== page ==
Your first criteria when choosing a garden site is sun. Vegetable plants generally require full sun. That’s a minimum of 6 – 8 hours of sun per day throughout the growing season. A few vegetables will grow in partial sun (4 – 6 hours of sun per day).
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An easy way to determine how many hours of sun your yard really gets is to measure the shadows. Get your science cap on, you’re going to be collecting some data here. Don’t worry, though, the process is really easy.
I learned this method of tracking shadows from Brooklyn’s Backyard Farmer, Stacey Murphy. Stacey is a garden geek, and an expert at helping beginner gardeners grow lots of food in small spaces. Heck, I’ve been gardening for 43 years and I’ve learned a thing or two from her.
Stacey has trained thousands of growers all around the world to get the most out of their gardens. And right now, she is teaching a complimentary 4 part video workshop series. In the first video, she shares the one thing that successful gardeners do differently. Stacey is so inspiring, and she makes it simple and rewarding. If you want to maximize your vegetable garden, then this may just be one of the most important video series you’ll ever watch. Sign up right here.
Map Your Property
The first step in tracking shadows is to draw a map of your site as close to scale as possible. Include buildings, fences, bushes, trees and any other features, like ponds or streams.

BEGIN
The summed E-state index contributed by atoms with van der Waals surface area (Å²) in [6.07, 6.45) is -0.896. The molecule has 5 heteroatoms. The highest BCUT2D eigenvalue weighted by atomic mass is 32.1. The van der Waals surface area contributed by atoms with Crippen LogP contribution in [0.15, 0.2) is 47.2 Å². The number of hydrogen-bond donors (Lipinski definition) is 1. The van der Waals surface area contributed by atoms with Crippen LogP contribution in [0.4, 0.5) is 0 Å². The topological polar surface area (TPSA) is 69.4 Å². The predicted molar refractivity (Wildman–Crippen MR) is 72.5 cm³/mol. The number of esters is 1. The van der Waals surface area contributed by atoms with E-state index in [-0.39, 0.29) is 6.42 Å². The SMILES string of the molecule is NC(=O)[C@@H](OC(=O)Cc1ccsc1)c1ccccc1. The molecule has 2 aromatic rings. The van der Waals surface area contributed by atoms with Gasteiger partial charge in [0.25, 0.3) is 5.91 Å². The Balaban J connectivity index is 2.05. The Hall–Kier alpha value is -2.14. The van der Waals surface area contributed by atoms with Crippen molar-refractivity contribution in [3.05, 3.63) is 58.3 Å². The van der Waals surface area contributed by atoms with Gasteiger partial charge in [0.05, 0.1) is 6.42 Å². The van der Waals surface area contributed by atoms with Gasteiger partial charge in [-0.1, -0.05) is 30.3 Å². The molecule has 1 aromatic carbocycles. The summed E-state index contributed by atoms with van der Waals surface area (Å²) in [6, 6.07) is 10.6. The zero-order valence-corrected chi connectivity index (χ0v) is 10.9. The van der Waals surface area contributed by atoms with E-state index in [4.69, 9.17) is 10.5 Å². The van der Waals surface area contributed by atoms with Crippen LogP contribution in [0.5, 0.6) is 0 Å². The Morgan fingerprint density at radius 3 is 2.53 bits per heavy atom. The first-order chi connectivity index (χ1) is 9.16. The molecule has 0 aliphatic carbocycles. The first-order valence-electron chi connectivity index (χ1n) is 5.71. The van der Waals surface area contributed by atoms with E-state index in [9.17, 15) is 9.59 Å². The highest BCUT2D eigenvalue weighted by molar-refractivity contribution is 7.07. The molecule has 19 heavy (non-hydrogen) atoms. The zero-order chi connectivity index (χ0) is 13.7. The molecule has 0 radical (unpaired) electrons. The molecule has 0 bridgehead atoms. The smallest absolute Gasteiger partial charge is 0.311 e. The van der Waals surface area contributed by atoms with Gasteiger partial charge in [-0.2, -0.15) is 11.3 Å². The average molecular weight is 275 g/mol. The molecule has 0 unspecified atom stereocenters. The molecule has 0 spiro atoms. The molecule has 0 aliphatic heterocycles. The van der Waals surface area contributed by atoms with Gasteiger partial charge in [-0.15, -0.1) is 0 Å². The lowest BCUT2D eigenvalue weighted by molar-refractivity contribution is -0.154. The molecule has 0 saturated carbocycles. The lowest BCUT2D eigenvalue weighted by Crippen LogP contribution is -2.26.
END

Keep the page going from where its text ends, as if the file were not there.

Draw a dark circle to show the size and placement of tree trunks, and a larger circle to represent the leaf canopy. Color in all bushes and trees with a green colored pencil.
Track the Shadows
Ideally, you’ll be tracking shadows so you can choose the best spot for your garden on at least 3 days throughout the year – March 21st, June 21st, and September 21st. If you are interested in winter gardening, or live in a warmer climate, add December 21st to the list as well.
Because the position of the sun changes, every day of the year is different in terms of shadows. This exercise, however, will be quite effective and only needs to be done the 3 times a year I’ve mentioned. It may seem that shadows would be the same on the spring and fall equinox because the sun’s angle is the same, but they may differ because foliage on trees will be different.
On each of the dates I’ve mentioned you’ll need to go out and observe the sun and shadows every 3 hours. At minimum make observations at 9 a.m., 12 p.m., and 3 p.m. Adding 6 a.m. and 6 p.m. will provide even more data.
You are going to use colored pencils to record your findings. Choose a different color for each time you go out to observe.
Go out at 9 a.m. and observe the shadows and use a colored pencil to record the shadows. Be sure to record the time and color you are using. Do the same at 12 p.m. in a different color, and then again at 3 p.m. in a third color.
After you have completed this task, you will notice white areas on your paper. Those are the areas that clearly receive at least 6 hours of sun per day. You’ve found your garden spot!
Of course, there are other factors to consider when choosing the best spot for your garden. You wouldn’t want to plant in an area that is always wet, for example.
More Great Gardening Posts
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